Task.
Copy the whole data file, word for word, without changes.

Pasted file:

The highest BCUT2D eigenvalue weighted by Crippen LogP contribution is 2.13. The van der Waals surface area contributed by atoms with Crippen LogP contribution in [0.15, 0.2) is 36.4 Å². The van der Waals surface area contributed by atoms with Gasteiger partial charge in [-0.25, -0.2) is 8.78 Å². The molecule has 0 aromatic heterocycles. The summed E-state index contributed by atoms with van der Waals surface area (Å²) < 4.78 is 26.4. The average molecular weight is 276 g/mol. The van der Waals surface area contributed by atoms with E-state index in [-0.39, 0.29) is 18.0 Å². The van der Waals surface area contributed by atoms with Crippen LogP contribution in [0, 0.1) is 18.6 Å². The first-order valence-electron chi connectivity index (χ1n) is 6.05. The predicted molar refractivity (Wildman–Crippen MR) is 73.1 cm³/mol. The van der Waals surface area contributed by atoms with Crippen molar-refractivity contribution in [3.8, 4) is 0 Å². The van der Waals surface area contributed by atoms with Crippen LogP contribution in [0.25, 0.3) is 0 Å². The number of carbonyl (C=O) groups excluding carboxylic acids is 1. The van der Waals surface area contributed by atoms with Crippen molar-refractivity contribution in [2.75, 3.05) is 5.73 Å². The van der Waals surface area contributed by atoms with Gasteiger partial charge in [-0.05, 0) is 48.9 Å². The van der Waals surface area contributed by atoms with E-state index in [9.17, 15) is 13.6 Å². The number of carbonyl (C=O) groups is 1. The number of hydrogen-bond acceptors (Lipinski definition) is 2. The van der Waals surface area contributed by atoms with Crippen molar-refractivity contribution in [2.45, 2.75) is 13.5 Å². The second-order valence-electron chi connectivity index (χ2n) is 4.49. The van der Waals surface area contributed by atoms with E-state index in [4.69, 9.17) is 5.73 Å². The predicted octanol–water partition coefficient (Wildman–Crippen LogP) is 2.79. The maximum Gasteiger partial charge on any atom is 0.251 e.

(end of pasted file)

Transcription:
The highest BCUT2D eigenvalue weighted by Crippen LogP contribution is 2.13. The van der Waals surface area contributed by atoms with Crippen LogP contribution in [0.15, 0.2) is 36.4 Å². The van der Waals surface area contributed by atoms with Gasteiger partial charge in [-0.25, -0.2) is 8.78 Å². The molecule has 0 aromatic heterocycles. The summed E-state index contributed by atoms with van der Waals surface area (Å²) < 4.78 is 26.4. The average molecular weight is 276 g/mol. The van der Waals surface area contributed by atoms with E-state index in [-0.39, 0.29) is 18.0 Å². The van der Waals surface area contributed by atoms with Crippen LogP contribution in [0, 0.1) is 18.6 Å². The first-order valence-electron chi connectivity index (χ1n) is 6.05. The predicted molar refractivity (Wildman–Crippen MR) is 73.1 cm³/mol. The van der Waals surface area contributed by atoms with Crippen molar-refractivity contribution in [3.8, 4) is 0 Å². The van der Waals surface area contributed by atoms with Crippen LogP contribution in [0.25, 0.3) is 0 Å². The number of carbonyl (C=O) groups excluding carboxylic acids is 1. The van der Waals surface area contributed by atoms with Crippen molar-refractivity contribution in [2.75, 3.05) is 5.73 Å². The van der Waals surface area contributed by atoms with Gasteiger partial charge in [-0.05, 0) is 48.9 Å². The van der Waals surface area contributed by atoms with E-state index in [9.17, 15) is 13.6 Å². The number of carbonyl (C=O) groups is 1. The number of hydrogen-bond acceptors (Lipinski definition) is 2. The van der Waals surface area contributed by atoms with Crippen molar-refractivity contribution in [2.45, 2.75) is 13.5 Å². The second-order valence-electron chi connectivity index (χ2n) is 4.49. The van der Waals surface area contributed by atoms with E-state index in [4.69, 9.17) is 5.73 Å². The predicted octanol–water partition coefficient (Wildman–Crippen LogP) is 2.79. The maximum Gasteiger partial charge on any atom is 0.251 e.